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‘Checkpoint’ highlights various cases of Facebook Marketplace deals gone horribly wrong

“We often drive to different areas, different people, to buy stuff,” Facebook Marketplace scam victim, Tania Scott-Radley of Centurion, Pretoria, told ‘Checkpoint’ in January this year. Scott-Radley had been using the online platform to purchase just about anything her family needed for some ten years. She thought she’d become adept at spotting chance takers. “You can see when maybe a car that, you know, is worth R80,000 to R100,000 is being advertised for R30,000,” she explained.

Timothy Magoro, from Kempton Park, east of Johannesburg, is another faithful Facebook Marketplace shopper. A security company owner by occupation, he was also convinced he could detect a World Wide Web fraudster from a mile away. “Sometimes you speak to someone who doesn’t want to send you their location or they want you to come to their place or deposit money first, that’s when I know there’s something fishy.”

Scott-Radley and Magoro saw nothing untoward when the Facebook Marketplace seller they separately came into contact with recently wanted them to meet him in Winterveld, a crime hotspot, north of the capital, Pretoria. “We have been all over the place, you know people are just people,” Scott-Radley said in her own defence.

Magoro recalls how the seller suggested they shouldn’t meet too late in the day for safety reasons. This assured him the person was just as concerned about security as he was.

“What happened with this particular case, we were interested in tiles that were used in a building project,” Scott-Radley told ‘Checkpoint’. “They matched the tiles that we already had. We would buy 10 boxes of the tiles which came to R5,000.” The tiles had been discontinued and were not being sold in shops any longer and the price was good but not ridiculously low, she concluded. The seller told her the tiles had been left over from a project. “So I thought this man is in the construction industry.”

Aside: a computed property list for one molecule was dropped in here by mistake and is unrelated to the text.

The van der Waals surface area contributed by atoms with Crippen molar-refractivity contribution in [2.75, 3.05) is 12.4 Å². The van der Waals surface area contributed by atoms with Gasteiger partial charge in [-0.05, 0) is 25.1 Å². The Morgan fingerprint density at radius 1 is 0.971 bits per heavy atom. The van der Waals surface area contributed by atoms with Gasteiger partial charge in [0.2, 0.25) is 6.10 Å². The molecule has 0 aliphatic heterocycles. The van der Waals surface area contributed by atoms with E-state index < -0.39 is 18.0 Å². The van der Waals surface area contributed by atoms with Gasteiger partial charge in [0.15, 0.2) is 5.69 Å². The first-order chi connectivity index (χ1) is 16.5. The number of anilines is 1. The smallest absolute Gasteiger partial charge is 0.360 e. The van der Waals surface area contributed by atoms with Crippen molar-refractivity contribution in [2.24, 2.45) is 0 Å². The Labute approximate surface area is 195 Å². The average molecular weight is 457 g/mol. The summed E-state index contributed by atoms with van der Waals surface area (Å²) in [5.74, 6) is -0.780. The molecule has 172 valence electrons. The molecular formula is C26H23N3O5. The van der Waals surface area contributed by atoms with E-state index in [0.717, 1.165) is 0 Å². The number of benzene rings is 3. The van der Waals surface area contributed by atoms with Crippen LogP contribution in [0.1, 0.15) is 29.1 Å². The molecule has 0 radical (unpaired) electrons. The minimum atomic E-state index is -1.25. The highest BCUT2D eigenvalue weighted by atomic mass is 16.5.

Magoro and Scott-Radley drove from their respective homes in Gauteng, on different days, to Winterveld, to meet the person who was going to sell them tiles in Scott-Radley’s case and a bakkie in Mogoro’s. They both got in touch with their sellers upon arrival at the location they’d been sent.

Both found the seller was not there. Upon calling, they were told a young man would be sent to pick them up and bring them to where the seller was. Another security measure by the seller the two rationalised. In both incidents, it was a young man who came to fetch them. After being picked up and taken to the “final destination”, suddenly, “six armed men are surrounding us,” says Scott-Ridley who was with her husband at the time. “They said, if we want things to go well, we must cooperate.”

Magoro found himself in a similar situation. “If you don’t cooperate we will blow your head off,” he was told. Their car was taken over. “They started driving around to confuse us and eventually stopped in a veld full of mosquitoes,” says Scott-Radley. Both Scott-Radley and Magoro’s bank accounts were all but cleaned out. They were let go only when all the money that could be taken was out and purchases made to their card’s maximum limits.

While being held captive and his bank account was being emptied, FNB called Magoro to enquire whether it was indeed him on a buying frenzy. Surrounded by gunmen, he told the bank employee on the other end of the line that it was indeed him. When asked to confirm his personal details, Magoro cleverly gave one wrong name and the wrong surname. FNB stopped all money transfers immediately but did not block his cards. The criminals proceeded to use his bank cards until they could no longer.